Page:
More than one-third of Generation Z adults say climate change is a top personal concern, according to a 2021 poll from Pew Research Center. USF students are turning their concerns into organized efforts to promote sustainability and encourage climate activism on campus.
As a part of their tuition, USF students pay the Student Activity Fee, which funds various on-campus events. From that fee, $20,000 goes towards the Green Initiative for Tomorrow (GIFT) fund annually, which the Senate of the Associated Students of the University of San Francisco (ASUSF) Advocacy Committee allocates towards efforts furthering environmental justice and sustainability. The committee works closely with on- and off-campus partners to turn student concerns and ideas into action using the GIFT fund.
Due to a lack of use during the COVID pandemic, GIFT funds have accumulated. According to Forrest Cameron, who oversees investing the GIFT fund as vice president of the Advocacy Committee, there’s a “reserve” balance of $48,000. Including this year’s endowment, the total 2023-24 GIFT fund is $68,000. “My mission for this semester is to invest it all in a manner that is relevant, and that can help the student body now,” said Cameron.
The GIFT fund has previously supported projects like giving incoming first-years reusable water bottles and investing in the USF Community Garden. One project currently earmarked for a $20,000 investment is “greenifying” the patio space outside the UC’s third floor in a collaboration between Facilities, the Office of Sustainability, the architecture and design departments, and an off-campus partner called the California Native Plants Society. The funds will be used to install garden beds to make the space “more inviting for students” and to introduce native Californian plants to campus.
Aside from on-campus projects, ASUSF Senate also creates resolutions to address University-related climate issues. Last year, the late Ryan Mak passed a resolution to demand University transparency in disclosing investments in fossil fuels, so that money can be redirected towards more sustainable energy sources like solar and wind.
As the committee and other members of the Senate continue to work on this issue, they’ve found that student involvement is an integral part in furthering the progress made thus far. Cameron said, “This is a campus that has flaws — I don’t think there is a campus that’s perfect. And USF obviously is not perfect either, so we love, invite, and encourage anyone who wants to play a role in making this a better campus for everyone.”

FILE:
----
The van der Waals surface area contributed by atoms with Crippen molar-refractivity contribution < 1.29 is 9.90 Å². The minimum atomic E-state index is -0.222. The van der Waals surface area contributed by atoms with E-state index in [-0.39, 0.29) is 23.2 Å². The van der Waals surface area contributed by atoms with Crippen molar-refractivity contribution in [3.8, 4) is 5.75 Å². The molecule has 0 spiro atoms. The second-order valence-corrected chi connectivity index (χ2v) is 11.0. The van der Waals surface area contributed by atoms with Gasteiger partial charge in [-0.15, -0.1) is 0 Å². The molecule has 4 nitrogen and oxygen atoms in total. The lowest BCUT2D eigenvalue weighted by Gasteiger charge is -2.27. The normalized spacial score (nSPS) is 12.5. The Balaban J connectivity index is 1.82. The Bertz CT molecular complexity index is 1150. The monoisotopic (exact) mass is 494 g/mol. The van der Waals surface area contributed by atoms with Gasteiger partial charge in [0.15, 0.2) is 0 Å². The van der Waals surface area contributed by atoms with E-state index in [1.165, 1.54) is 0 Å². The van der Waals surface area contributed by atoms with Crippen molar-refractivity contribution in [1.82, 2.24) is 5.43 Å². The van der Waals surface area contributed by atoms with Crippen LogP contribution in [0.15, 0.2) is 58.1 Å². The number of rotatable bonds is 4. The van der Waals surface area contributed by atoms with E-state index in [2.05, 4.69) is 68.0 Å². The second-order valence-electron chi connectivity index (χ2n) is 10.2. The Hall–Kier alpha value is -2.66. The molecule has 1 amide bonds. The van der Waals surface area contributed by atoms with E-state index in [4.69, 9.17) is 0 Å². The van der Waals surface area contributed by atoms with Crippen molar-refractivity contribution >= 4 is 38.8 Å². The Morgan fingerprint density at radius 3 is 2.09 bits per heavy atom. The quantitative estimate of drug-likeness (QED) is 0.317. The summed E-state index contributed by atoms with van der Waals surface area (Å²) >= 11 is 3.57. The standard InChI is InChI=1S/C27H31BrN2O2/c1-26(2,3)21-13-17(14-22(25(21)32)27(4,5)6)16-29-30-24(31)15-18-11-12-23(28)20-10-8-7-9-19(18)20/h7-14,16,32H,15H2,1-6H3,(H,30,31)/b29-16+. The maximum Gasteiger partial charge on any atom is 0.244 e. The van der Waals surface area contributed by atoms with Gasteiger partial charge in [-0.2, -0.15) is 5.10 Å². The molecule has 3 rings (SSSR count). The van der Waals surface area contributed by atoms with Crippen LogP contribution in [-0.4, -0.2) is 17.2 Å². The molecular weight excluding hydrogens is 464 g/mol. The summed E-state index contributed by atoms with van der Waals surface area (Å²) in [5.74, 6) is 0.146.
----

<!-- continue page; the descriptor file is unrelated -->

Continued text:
Alongside Senate efforts, students have organized clubs and projects that are focused on similar issues, but are unique in the ways that they approach them. One student organization called Hive Minders focuses on educating students about the pollination process, and practices sustainability through caring for a few beehives in the USF Community Garden. Because of the club’s active care of the hives, USF is an official “Bee Campus,” as deemed by Bee City USA, an off-campus initiative that supports pollinator conservation efforts.
The club started as an idea in an urban agriculture class in spring 2022, according to Skye Nephew, a junior environmental science major, who was involved in its creation and serves as the current head of the club.
Hive Minders allows students of all majors to learn about environmental topics by engaging with the beehives in their routine care, and in regular club meetings and workshops. At their most recent workshop, students made lip balms from beeswax harvested from the hives. When asked about how she feels students could approach sustainability more effectively, Nephew said, “We’re too individualistic in the way that we approach the environment, and we need to be more communal.”
Beyond the garden, students are joining and forming community efforts by taking their lessons and ideas from inside the classroom and bringing them to life. Dr. Alfonso Aranda, a term professor of the environmental studies department, teaches Community Garden Outreach, a course that requires students to volunteer outside of the classroom. “Sustainability is the theory that drives everything,” Aranda said about the ways he teaches students about environmental issues in relation to USF’s campus and the greater Bay Area.
Previously, some of Aranda’s students volunteered with the USF Food Pantry, where they learned about food insecurity on campus. In response to this issue, the students are planning to set up weekly farm-stands outside Gleeson Library to provide students with food while addressing food waste reduction.
“My goal as a professor is to empower my students,” said Aranda. “I tell my students: I want you to run for office, I want you to start your own non-profit, I need you to join a student organization about the environment, I need you to go to graduate school, I need you to get a Ph.D. — so that we can protect the environment.”